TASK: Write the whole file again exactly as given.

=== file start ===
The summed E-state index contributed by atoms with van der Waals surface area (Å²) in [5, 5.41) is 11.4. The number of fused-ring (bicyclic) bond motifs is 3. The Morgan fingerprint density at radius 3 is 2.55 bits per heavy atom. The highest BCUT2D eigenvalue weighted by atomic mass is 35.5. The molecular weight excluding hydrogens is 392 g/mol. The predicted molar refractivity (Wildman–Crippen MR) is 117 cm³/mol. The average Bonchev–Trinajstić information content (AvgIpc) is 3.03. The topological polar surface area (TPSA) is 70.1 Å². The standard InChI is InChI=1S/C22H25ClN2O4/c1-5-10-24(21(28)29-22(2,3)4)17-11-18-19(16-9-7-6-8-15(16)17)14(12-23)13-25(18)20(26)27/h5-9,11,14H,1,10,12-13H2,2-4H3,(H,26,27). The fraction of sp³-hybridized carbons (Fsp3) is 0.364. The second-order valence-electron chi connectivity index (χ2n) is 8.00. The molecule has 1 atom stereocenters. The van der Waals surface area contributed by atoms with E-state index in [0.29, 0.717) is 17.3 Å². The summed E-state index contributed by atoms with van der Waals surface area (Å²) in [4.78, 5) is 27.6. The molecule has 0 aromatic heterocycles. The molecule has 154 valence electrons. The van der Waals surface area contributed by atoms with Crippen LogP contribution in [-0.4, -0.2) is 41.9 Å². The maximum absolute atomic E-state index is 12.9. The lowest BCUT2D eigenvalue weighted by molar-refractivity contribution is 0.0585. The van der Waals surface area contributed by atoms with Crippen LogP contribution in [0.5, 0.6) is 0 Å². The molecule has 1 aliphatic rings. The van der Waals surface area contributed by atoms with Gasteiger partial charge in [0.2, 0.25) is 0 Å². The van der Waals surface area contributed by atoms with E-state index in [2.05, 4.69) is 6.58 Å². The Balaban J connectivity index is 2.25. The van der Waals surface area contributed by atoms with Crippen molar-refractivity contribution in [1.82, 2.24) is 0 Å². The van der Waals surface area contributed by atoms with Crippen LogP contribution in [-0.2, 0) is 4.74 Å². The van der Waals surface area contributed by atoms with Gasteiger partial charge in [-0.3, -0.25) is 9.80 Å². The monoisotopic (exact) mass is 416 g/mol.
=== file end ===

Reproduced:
The summed E-state index contributed by atoms with van der Waals surface area (Å²) in [5, 5.41) is 11.4. The number of fused-ring (bicyclic) bond motifs is 3. The Morgan fingerprint density at radius 3 is 2.55 bits per heavy atom. The highest BCUT2D eigenvalue weighted by atomic mass is 35.5. The molecular weight excluding hydrogens is 392 g/mol. The predicted molar refractivity (Wildman–Crippen MR) is 117 cm³/mol. The average Bonchev–Trinajstić information content (AvgIpc) is 3.03. The topological polar surface area (TPSA) is 70.1 Å². The standard InChI is InChI=1S/C22H25ClN2O4/c1-5-10-24(21(28)29-22(2,3)4)17-11-18-19(16-9-7-6-8-15(16)17)14(12-23)13-25(18)20(26)27/h5-9,11,14H,1,10,12-13H2,2-4H3,(H,26,27). The fraction of sp³-hybridized carbons (Fsp3) is 0.364. The second-order valence-electron chi connectivity index (χ2n) is 8.00. The molecule has 1 atom stereocenters. The van der Waals surface area contributed by atoms with E-state index in [0.29, 0.717) is 17.3 Å². The summed E-state index contributed by atoms with van der Waals surface area (Å²) in [4.78, 5) is 27.6. The molecule has 0 aromatic heterocycles. The molecule has 154 valence electrons. The van der Waals surface area contributed by atoms with Crippen LogP contribution in [-0.4, -0.2) is 41.9 Å². The maximum absolute atomic E-state index is 12.9. The lowest BCUT2D eigenvalue weighted by molar-refractivity contribution is 0.0585. The van der Waals surface area contributed by atoms with Crippen LogP contribution in [0.5, 0.6) is 0 Å². The molecule has 1 aliphatic rings. The van der Waals surface area contributed by atoms with Gasteiger partial charge in [0.2, 0.25) is 0 Å². The van der Waals surface area contributed by atoms with E-state index in [2.05, 4.69) is 6.58 Å². The Balaban J connectivity index is 2.25. The van der Waals surface area contributed by atoms with Crippen molar-refractivity contribution in [1.82, 2.24) is 0 Å². The van der Waals surface area contributed by atoms with Crippen LogP contribution in [-0.2, 0) is 4.74 Å². The van der Waals surface area contributed by atoms with Gasteiger partial charge in [-0.3, -0.25) is 9.80 Å². The monoisotopic (exact) mass is 416 g/mol.